Why Use Mud Rotary Drilling For Your Next Environmental Project

In the world of geotechnical engineering and environmental drilling, not all techniques and equipment are created equal. But why choose mud rotary drilling? Our expert team will dig into the advantages of mud rotary drilling and why it’s the perfect fit for your next project.

Benefits Beyond Unconsolidated Soils

In the drilling industry, mud rotary drilling has become a go-to technique for reaching depths and taking on a variety of soil types, including sand, silt, and clay. While air rotary drilling might be better for the deepest depths, mud rotary is best for sensitive, unstable conditions that make traditional drilling difficult.

Challenging soils allow mud rotary drills to shine, with different drilling muds and additives custom-formulated to address the unique soil challenges on your site and make quick work of any drilling.

Gravel & Cobble Layers

Sometimes, when we encounter gravel and cobble, the chances of well collapse and poor sample retention increase significantly. With mud rotary environmental drilling, we can use mud to stabilize the borehole, prevent collapses, and smoothly penetrate this rocky terrain. As a bonus, mud rotaries can also reduce the drill pressure, wear, and fatigue at great depths, reducing the wear and tear on costly drilling equipment.

Loose Overburden

In areas with loose overburden, like gravel deposits or sand, stability is needed. Mud rotary drilling keeps boreholes stable, preventing cave-ins that can hurt project costs and delay timelines. As the mud circulates through the borehole, it coats its walls and creates a temporary “shield” against collapse.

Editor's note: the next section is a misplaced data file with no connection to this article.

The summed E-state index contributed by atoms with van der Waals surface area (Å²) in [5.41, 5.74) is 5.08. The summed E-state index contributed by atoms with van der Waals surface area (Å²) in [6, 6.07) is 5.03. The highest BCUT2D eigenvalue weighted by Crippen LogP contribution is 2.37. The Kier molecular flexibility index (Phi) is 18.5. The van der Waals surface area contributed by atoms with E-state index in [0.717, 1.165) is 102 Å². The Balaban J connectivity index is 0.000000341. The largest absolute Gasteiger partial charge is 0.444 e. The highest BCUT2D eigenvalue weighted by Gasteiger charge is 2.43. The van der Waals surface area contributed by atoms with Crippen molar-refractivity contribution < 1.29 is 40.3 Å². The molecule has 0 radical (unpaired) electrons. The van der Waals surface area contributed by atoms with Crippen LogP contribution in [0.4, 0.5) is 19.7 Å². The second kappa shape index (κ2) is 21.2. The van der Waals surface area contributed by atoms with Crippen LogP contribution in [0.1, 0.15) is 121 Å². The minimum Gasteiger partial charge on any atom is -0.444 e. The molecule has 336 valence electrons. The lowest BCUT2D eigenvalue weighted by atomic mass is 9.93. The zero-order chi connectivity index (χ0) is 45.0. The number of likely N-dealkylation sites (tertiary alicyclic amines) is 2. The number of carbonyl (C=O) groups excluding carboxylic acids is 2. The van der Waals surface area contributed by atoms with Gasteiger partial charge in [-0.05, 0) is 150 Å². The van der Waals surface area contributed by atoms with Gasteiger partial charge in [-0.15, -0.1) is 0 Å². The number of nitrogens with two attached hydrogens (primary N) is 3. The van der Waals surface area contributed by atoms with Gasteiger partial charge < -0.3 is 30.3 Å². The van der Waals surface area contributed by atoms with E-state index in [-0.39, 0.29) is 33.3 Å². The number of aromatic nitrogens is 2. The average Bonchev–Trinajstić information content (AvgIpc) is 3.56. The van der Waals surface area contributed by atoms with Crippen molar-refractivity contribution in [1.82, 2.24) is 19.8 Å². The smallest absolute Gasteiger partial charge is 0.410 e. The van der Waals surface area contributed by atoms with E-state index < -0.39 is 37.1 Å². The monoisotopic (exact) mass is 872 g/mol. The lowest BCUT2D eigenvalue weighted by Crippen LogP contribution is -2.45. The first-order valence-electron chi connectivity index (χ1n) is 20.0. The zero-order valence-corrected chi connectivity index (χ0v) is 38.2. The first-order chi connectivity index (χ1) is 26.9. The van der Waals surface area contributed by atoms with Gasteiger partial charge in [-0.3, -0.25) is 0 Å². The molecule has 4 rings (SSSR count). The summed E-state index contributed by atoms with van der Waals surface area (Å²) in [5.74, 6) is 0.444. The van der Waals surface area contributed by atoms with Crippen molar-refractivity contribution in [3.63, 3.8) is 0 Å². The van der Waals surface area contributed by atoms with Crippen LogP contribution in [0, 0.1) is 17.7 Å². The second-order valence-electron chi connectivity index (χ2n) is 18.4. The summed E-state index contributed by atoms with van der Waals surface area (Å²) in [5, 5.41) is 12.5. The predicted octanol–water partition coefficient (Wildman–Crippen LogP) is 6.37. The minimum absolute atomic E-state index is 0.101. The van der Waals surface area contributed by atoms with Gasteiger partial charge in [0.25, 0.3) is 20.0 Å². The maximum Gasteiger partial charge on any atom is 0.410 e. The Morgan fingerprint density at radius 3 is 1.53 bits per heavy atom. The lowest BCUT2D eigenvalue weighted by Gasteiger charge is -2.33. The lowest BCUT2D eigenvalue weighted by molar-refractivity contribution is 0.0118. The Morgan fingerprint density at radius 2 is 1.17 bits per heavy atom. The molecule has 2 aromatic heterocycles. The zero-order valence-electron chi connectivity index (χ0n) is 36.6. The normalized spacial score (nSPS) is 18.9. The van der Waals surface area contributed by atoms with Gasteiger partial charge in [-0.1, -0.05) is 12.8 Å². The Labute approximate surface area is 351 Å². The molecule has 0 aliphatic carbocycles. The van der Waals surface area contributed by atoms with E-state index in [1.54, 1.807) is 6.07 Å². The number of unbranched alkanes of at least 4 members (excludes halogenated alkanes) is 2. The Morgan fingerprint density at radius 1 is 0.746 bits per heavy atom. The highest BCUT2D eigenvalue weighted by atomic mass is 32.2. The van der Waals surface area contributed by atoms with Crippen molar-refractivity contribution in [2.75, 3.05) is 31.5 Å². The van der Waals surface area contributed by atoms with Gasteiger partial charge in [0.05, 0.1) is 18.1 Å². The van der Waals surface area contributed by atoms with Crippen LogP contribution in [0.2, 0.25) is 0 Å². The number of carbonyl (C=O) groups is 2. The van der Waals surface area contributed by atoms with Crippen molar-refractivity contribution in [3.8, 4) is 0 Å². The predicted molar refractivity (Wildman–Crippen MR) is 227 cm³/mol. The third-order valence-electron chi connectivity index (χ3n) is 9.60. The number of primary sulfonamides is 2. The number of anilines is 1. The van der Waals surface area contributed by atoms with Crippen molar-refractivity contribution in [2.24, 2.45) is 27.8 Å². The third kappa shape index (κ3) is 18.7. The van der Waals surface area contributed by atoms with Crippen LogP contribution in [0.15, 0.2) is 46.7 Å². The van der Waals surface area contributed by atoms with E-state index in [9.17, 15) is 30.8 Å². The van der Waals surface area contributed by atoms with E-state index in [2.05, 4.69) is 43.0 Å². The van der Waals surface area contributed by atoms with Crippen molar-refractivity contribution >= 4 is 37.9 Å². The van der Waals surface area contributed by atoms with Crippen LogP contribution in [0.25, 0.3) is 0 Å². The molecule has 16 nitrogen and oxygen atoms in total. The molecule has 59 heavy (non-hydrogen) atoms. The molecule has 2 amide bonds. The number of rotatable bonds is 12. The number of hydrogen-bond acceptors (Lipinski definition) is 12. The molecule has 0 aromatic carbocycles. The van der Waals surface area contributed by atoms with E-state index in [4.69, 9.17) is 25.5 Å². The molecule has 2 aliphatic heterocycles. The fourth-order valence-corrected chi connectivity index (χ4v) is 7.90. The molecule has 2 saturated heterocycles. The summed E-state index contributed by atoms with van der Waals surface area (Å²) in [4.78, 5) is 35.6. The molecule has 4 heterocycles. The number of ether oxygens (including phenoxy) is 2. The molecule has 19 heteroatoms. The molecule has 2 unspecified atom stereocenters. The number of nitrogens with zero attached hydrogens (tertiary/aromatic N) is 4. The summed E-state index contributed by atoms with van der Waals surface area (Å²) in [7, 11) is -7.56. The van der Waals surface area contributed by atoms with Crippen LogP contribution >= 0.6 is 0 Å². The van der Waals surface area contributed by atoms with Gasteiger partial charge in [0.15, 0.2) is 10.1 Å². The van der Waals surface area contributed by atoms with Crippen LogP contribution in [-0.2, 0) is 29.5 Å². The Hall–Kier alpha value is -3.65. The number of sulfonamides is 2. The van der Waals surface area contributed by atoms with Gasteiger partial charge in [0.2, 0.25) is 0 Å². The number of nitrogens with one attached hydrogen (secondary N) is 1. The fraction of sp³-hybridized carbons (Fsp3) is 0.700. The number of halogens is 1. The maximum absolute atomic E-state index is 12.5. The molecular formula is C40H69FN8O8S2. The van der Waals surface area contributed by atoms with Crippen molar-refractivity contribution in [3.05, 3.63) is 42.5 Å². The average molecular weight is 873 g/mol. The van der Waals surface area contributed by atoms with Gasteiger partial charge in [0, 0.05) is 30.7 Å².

Water Encounters

Water-bearing formations offer unique challenges for traditional Canadian environmental drilling methods, like auger drilling tools that tend to lock up if the drilling is paused. With mud rotary drilling, the mud serves as a barrier, preventing water from infiltrating the borehole so we can take efficient, accurate samples and quickly install water wells. This method is great for drilling through water-bearing zones at both shallow and deep depths.

Better Boreholes, Better Samples: Mud Rotary Drilling

With mud rotary drilling, you can reach greater depths, place less fatigue on the drill, and help drilling technicians do the best job possible.

The samples we collect are of higher quality for more accurate site analysis because we can create an uninterrupted, supported borehole wall that’s much less likely to collapse. If boreholes collapse, our samples may be compromised, our drilling may be delayed, and your costs may increase significantly. With mud rotary drilling, you’re most likely to finish projects on time and within budget.

The Perks of Mud Rotary Drilling

The quality of mud rotary drilling samples is its biggest advantage. Here’s how it helps:

  • Minimized Soil Disturbance. Minimal soil disturbances go beyond simply preserving layering. The rotary mud also helps maintain in-situ moisture content in the soil, acting as a drilling agent to maintain the integrity of sensitive soils like clays. Our drilling preserves the natural soil stratigraphy and provides engineers and geologists with a complete picture of the soil’s subsurface for more accurate and reliable analysis.
  • Reduced Contamination. Reduced contamination is always essential, especially in projects where we’re assessing hazardous materials in the environment. The drilling mud acts as a barrier between the borehole wall and the surrounding soil, keeping contaminants out and maintaining the sample’s integrity. The collected sample accurately reflects the existing soil conditions at the specific depth, allowing for a more precise understanding of potential contaminant migration patterns and the presence of pollutants. With the right data, we can design the right remediation approaches to get your project site up to par.